Here is a link to read Steffanie’s primary advice for filmmakers –
- Stephen Savage, Founder and Director. Idyllwild International Festival of Cinema, California
‘As the founder and director of the Idyllwild International Festival of Cinema, heading into its 12 year in March of 2021, I’m in the unique position of being a working Hollywood filmmaker who has the honour each year of viewing hundreds of film submissions from around the globe. I have to say, the South African feature film, Losing Lerato, which won the top awards at our 2020 festival, is a prime example of what we at Idyllwild (and most film festivals I would think) look for in projects we invite to screen with us. The first is quality overall. In other words, we seek films which “look” like big screen releases. Losing Lerato had the look and feel of a bigger budget movie, though we understood it was not. Technology has made it so a film can be shot with a movie look although just because a film looks ok, there is so much more to making a professional film than that. Acting, editing, sound and score… all of these the filmmaker must be passionate about and willing to spend the time on in order to generate interest from popular film festivals and markets. Whether it’s a feature, a short, or a documentary, don’t sell your passion short by rushing it through. Cast it, film it, and work your post as if your life depends on it.’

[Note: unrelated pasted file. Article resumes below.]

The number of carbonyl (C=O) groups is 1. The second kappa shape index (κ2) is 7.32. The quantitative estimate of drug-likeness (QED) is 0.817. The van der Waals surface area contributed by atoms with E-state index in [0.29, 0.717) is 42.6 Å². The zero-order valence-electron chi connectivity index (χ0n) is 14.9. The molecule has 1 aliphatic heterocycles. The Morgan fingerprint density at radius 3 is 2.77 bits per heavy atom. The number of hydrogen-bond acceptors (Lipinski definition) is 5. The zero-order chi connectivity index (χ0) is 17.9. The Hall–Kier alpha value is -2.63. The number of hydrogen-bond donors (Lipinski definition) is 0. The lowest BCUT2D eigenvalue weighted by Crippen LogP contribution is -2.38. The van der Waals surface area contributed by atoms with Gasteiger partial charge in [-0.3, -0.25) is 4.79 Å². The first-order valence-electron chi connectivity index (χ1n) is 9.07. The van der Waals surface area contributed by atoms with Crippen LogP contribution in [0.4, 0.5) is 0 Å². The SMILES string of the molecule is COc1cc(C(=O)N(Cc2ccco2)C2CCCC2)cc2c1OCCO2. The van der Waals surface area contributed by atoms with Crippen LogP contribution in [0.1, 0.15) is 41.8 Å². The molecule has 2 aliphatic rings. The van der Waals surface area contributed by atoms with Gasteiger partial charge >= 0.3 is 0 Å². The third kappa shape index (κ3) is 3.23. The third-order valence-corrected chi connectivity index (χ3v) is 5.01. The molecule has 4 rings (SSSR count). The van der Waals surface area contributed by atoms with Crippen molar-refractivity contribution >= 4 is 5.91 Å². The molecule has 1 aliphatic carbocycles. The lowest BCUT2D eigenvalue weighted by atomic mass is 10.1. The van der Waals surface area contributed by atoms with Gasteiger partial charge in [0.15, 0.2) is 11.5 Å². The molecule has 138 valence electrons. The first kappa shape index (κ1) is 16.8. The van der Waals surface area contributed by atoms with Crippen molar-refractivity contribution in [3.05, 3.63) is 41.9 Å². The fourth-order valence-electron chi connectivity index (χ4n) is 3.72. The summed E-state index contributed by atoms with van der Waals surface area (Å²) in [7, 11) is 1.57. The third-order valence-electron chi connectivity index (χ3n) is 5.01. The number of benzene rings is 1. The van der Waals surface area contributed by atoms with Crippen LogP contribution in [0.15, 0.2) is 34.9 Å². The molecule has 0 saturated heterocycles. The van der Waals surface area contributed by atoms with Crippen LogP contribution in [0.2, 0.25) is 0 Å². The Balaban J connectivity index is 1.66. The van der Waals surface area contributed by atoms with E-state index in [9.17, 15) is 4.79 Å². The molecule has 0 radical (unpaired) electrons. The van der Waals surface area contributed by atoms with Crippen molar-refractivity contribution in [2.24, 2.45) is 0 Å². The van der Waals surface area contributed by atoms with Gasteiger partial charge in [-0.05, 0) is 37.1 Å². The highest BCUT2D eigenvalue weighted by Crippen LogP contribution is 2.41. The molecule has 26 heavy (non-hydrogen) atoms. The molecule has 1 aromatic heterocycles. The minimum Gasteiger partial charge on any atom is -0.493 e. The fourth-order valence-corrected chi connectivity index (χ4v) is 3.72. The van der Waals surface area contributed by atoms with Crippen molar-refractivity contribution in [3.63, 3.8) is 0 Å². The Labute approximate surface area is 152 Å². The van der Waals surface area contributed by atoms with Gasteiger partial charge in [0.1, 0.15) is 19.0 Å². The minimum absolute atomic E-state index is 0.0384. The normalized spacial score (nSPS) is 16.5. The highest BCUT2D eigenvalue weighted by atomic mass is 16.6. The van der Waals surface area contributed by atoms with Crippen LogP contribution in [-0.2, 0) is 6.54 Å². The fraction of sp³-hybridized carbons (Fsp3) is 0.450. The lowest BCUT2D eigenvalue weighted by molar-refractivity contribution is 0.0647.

- John Currie, Festival Director of the Beeston Film Festival, U.K.
‘The Beeston Film Festival employs a rigorous and openminded selection process. We request submissions across a wide range of genres, ensuring a diverse programme, however the joy of the festival is surprise! We of course objectively assess each submission against criteria such as cinematography, script and performance, but it is films such as The Cunning Man, that combine high performing technical elements with originality that stand out. Festival selections and award nominations are determined by our local Programming Team, whilst award decisions are driven by our international industry panel.’
As always, I love helping my filmmakers create their festival strategies and this is something that I’d love to help you with. Download your free guide ‘The 4 Main Reasons Why Your Film Is Not Getting Accepted Into Film Festivals And How To Fix it’
Coming Next Week: I chat with the very talented U.K. Director Martin Gooch about the reasons why he is not a fan of on-line film festivals and why the live film festival model will always be irreplaceable.